TED Conversations

Steven Nikolidakis

Student, The Cooper Union For The Advancement of Science and Art


This conversation is closed.

Does society need more interdisciplinary work? Or more well-rounded individuals working together?

This week in my Bioelectricity class there was an emphasis on learning about muscle physiology. One facet of the musculoskeletal system which I find especially interesting is the notion of having specialized muscle tissue for certain actions or scenarios in life. Muscle is composed of individual fibers called myocytes, each containing protein strands which grab and pull on each other to induce muscle contractions. Muscle fibers can further be broken down into two types, namely Slow Twitch (Type 1) and Fast Twitch (Type 2). The Slow Twitch fibers are extremely efficient at converting oxygen into usable energy and allowing athletes to perform tasks for extended periods before they fatigue, such as running a marathon. The Fast Twitch fibers, on the other hand, don't use oxygen to create fuel and can recruit motor neurons for a short but powerful burst, which can be useful in a sprint. Each muscle may contain any combination of each of these fibers in order to perform an activity.

In this case, specialization proves to be an imperative characteristic to the completion of a task. In today's world, people immerse themselves in a vast array of fields in order to help the society advance. So I ask the TED community: Is it more beneficial to society to consist of people who are experts in one field, or those who have a well-rounded background in many fields?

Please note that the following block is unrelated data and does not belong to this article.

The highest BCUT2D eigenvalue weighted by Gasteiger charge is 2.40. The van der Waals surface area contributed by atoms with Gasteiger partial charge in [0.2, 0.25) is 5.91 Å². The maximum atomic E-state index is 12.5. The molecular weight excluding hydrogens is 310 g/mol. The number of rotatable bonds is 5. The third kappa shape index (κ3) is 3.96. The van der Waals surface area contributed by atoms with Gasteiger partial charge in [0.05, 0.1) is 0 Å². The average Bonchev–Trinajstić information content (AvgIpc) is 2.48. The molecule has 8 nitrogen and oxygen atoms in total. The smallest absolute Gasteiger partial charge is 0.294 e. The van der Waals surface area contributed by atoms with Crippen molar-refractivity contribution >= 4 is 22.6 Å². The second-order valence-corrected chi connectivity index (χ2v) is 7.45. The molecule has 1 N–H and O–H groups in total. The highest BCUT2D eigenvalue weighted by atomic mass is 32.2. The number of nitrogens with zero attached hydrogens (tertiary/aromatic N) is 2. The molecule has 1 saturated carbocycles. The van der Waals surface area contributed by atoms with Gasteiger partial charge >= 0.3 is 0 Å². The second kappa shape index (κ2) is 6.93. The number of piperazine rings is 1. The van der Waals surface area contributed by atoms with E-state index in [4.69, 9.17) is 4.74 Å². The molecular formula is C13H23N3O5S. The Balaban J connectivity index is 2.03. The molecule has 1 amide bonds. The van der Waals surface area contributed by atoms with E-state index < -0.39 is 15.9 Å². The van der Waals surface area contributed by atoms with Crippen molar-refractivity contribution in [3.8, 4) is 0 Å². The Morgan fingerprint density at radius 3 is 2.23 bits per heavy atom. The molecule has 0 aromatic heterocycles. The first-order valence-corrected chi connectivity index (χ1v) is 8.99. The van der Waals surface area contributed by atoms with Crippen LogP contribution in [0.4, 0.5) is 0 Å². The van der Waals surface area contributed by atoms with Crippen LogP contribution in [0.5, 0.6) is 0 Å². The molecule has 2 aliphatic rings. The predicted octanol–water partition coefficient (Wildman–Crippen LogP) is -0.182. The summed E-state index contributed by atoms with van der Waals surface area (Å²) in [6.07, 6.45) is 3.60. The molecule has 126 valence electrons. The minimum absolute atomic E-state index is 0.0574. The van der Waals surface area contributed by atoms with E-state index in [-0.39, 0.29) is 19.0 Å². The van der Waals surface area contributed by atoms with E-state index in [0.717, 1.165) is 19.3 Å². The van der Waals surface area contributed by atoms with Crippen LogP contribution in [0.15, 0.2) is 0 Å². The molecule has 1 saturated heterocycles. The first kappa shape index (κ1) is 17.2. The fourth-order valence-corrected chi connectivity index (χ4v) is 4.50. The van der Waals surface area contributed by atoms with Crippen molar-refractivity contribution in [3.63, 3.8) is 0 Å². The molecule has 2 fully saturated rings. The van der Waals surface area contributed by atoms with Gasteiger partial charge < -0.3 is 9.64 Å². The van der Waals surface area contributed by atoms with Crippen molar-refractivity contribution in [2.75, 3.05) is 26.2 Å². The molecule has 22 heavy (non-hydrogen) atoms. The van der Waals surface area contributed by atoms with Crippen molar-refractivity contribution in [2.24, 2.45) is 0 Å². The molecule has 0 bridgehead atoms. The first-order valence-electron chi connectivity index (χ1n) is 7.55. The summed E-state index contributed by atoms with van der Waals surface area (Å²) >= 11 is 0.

Showing single comment thread. View the full conversation.

  • thumb
    Mar 30 2012: As numerous contemporary philosophers have recently observed our society is moving towards two directions. On the one hand divergence through specialization and on the other hand convergence due to the inherent connectedness of our knowledge fields.It is not so much of an issue, as it is an observable phenomenon. To explain this we need to understand that we've arrived at a junction where our knowledge increases at exponential rates both on the collective and personal levels and at the same time the links between knowledge, mostly due to the improvement of communications technology, are also being recognized at a much higher pace than before. Based on the above, specialization as a term is redefined. Today the specialist emerges as not the solver, but the holder of a piece of a wider puzzle. And it is through the creative and collective contributions of all specialists that mankind strides towards the future.

Showing single comment thread. View the full conversation.